2: The Pre-Socratics

Lesson Objectives

Pythagoreans greeting the Sun

Key Terms

Pre–Socratic Philosophy

  • Read, analyze, and critique philosophical texts
  • Articulate key conceptual distinctions between the Pre–Socratics
  • Articulate key conceptual distinctions between Relativism and Absolutism
  • Demonstrate knowledge of the concept of living the examined life

I. Thought Before Philosophy

  • Philosophy begins 3,000 years ago in Ancient Greece
  • Before this, the world is explained through superstition and ad hoc stories
    • Ad hoc: "just so." An critical explaination for something that "just is"
  • Sicknesses and death are results of the gods’ will or bad spirits
  • Hesiod’s Theogony and Homer’s Iliad and Odyssey illustrate moral lessons from the gods
  • Some of the values stressed line up with values in philosophy: 
    • independence of thought
    • strength of character
    • developing the intellect
    • living honorably

II. Pre–Socratic Philosophy

  • A. Materialists
    • Thales of Miletus - water is core element
    • Anaximenes - air is core element
    • Empedocles - four elements (earth, air, fire, and water)
  • B. Atomists
    • Anaxagoras - small particles make up all things
    • Leucippus and Democritus - reality consists of indivisible "atoms"
  • C. Key Pre–Socratics
    • Pythagoras - Musical theory, mathematics, ethics
    • Heraclitus - 2 separate universes, ours is in constant change, the logos
    • Parmenides - reality is unchanging, change is an illusion, Rationalism vs. Empiricism
  • D. What Makes Them pre–Socratics?
    • Illustrates the importance of Socrates
    • Lived around the same time (600-500 BCE) but believed different things
    • What beliefs did the Pre–Socratics have in common?
      • Not many beliefs held in common...
      • Ad hoc stories are insufficient explanations of the world
      • They focused on the nature of reality
      • They used reason and observation

III. Illustrating Cultural Relativism

Ruth Benedict

Morality differs in every society, and is a convenient term for socially approved habits.

  • A. An Historical Glance
    • King Darius and the Funeral Practices Test
    • Customs of the Eskimos
  • B. The Position of Cultural Relativism
    • There is no universal truth
    • To call a custom correct or incorrect would be impossible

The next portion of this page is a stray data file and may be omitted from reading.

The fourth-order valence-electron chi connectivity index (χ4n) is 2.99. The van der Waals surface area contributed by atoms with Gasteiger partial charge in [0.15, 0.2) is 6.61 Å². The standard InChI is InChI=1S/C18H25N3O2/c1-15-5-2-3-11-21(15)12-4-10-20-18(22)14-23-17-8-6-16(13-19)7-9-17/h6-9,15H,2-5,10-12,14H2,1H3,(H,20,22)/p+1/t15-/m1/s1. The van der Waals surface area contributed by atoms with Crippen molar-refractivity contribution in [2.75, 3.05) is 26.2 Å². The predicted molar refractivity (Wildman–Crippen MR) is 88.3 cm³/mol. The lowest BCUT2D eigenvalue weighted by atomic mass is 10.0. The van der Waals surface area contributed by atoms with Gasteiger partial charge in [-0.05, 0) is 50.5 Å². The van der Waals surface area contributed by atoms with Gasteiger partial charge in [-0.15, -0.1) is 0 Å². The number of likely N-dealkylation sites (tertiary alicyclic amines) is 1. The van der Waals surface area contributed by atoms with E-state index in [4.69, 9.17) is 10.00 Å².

• Challenges objectivity and universality in moral truths
    • 5 claims made by cultural relativists
      • Different societies have different moral codes
      • A society’s moral code determines what is right and wrong
      • There are no objective standards to judge moral codes
      • The moral code of our society has no special status
      • It is arrogant to judge other cultures; we should be tolerant
    • These claims are independent of each other
    • #2 and #5 contradict each other
    • Cultural Relativism’s response to the contradiction is that the norms of a culture apply within the bounds of the culture itself.
    • When in Rome, do as the Romans do.
  • C. Cultural Differences Argument
    • Premise: Different cultures have different moral codes
    • Conclusion: Therefore there is no objective truth in morality. Right and wrong are matters of opinion
    • Is this sound?
    • No, because the conclusion does not follow from the premise.
    • It is possible that something is objectively wrong and the culture is simply mistaken in their belief that it is right.

IV. What Follows from Cultural Relativism?

  • 1) We cannot say the customs of other societies are morally inferior
    • This applies in matters of opinion and human rights
    • What about governments that suppress free speech?
  • 2) We could no longer criticize the code of our own society
    • Each society can do no wrong
    • But few people think our society is perfect. We see room for improvement
  • 3) The idea of moral progress is called into doubt
    • Cultural changes cannot be seen as progress
    • Revolutions and social changes for women and minorities contradict this conclusion

V. Subjectivism: Ethics are my personal opinion

  • Moral judgments are based on one’s opinions
  • Simple Subjectivism was revised into Emotivism in the 1900s
  • Criticized for failure to include reason
  • People have different opinions
  • There are no “facts” in morality
  • No “right” or “wrong”
  • Moral opinions are based on feelings and opinions
  • Similarities to Cultural Relativism
    • Right and wrong dependent on culture
    • Right and wrong dependent on individual opinion

VI. Absolutism

  • A. Absolutism in Shared Values
    • Most cultures are protective of their children
    • Most cultures favor truth telling
    • Most cultures prohibit murder
    • Universal moral values are necessary rules for a society to exist
    • What is frequently at odds are exceptions to the moral rules
  • B. Absolutism in Ethics
    • Ethics are based on something outside the culture or individual
    • Divine Command Theory - will of God
    • Theory of Natural Law - reason
    • Utilitarianism - Greatest Happiness Principle
    • Deontology - Categorical Imperative
    • Virtue Ethics - Golden Mean

Logic Week 2: Modus Ponens